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The Battle of Prairie Dog Creek
After the Civil War, settlers rushed to the rich and relatively empty lands of the Great Plains. By mid-1867 the Plains Indian tribes recognizing the threat to their traditional way of life, were regularly attacking settlers, railroad workers and travelers. When the angry and frightened citizens of Kansas demanded military help, the War Department authorized placing volunteer militia units on active duty during the emergency. On July 15, 1867, four companies of the 18th Kansas Volunteer Cavalry were mustered into Federal service. Under command of Captain Horace L. Moore, the 18th set out immediately for a month of vigorous campaigning. Returning to camp at Ft. Hays, then in the midst of a cholera epidemic, the Kansans then joined forces with the 10th U.S. Cavalry, the famous black "Buffalo Soldiers." A combined force of 135 men, commanded by Captain George A. Armes of the 10th, rode down the Saline River; Captain Moore, with 125 Kansans, scouted upstream. The two groups had lost contact with each other when Captain Armes' group was struck by 300 to 400 Kiowas and Cheyennes under the great war chiefs Satanta and Roman Nose. As Armes' group of men held their ground through fierce fighting, the men of the 18th Kansas, hearing the noise of battle, managed to fight their way through to Armes. To break the stalemate, Captain Armes formed a party for a charge on the Indians. Led by Armes, the force of about 20 black regulars and regulars and Kansas volunteers moved first toward Prairie Dog Creek, and then, turning charged up the hill toward the main body of warriors. The Indians broke and scattered, ending the day's fighting. The cavalry had lost 3 men dead and 36 wounded; the Indians, 50 dead and 150 wounded. The Battle of Prairie Dog ended the U.S. offensive operations on the Kansas frontier for the year, and in the fall treaties were signed with the tribes of the Southern Plains. The proud tradition of the 18th Kansas Volunteer Cavalry is carried on today by the men and women of the Kansas Army and Air National Guard.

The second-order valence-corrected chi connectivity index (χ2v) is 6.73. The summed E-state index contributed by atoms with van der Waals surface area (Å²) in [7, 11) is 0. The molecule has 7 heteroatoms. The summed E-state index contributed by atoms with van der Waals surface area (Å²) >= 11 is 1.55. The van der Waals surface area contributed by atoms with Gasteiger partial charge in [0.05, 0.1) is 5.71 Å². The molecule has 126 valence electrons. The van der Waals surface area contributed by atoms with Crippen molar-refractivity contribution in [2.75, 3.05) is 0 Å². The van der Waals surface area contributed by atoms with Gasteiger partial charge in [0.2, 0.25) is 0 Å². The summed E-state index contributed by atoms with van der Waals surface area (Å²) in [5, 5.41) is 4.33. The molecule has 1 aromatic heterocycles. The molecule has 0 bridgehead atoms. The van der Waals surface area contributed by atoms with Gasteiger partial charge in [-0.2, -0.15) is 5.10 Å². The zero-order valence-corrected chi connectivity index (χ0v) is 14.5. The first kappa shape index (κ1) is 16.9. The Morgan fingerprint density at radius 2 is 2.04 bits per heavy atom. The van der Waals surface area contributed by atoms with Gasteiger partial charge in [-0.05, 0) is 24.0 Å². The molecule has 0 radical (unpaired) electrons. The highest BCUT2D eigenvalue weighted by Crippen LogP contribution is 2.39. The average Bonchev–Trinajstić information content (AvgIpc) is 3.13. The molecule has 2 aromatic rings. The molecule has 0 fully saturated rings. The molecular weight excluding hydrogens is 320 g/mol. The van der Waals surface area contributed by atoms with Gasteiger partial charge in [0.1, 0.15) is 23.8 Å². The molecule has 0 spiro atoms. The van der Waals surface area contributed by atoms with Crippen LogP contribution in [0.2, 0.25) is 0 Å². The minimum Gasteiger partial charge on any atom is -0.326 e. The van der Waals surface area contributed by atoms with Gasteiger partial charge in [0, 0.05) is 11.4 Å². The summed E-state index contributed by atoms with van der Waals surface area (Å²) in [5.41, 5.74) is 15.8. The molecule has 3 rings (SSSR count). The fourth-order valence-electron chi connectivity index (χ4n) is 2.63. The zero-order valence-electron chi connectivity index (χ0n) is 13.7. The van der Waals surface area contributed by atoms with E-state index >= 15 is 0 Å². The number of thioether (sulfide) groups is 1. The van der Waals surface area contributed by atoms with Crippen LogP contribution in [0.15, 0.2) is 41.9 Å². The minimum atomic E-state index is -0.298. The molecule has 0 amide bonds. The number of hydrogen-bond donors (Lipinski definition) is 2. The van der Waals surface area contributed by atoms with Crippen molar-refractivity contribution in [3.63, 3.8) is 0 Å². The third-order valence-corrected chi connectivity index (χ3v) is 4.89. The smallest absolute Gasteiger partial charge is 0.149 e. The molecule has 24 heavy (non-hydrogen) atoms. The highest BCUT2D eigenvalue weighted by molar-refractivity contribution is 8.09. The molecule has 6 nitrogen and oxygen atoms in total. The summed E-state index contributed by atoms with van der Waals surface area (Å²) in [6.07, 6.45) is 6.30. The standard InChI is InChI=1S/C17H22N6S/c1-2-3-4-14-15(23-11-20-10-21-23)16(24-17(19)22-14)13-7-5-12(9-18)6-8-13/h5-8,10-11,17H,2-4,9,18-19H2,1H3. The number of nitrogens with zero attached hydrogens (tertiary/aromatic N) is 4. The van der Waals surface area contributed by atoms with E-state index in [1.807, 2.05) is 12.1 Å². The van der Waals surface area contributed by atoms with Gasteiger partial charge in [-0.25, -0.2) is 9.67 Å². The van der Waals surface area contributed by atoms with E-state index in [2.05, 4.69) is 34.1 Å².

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Images of these paintings may also be used for educational purposes with an appropriate permission statement, such as: "[name of painting], a National Guard Heritage Painting by [name of artist], courtesy the National Guard Bureau." The U.S. Government retains all copyrights to these paintings. No commercial use is authorized without prior approval.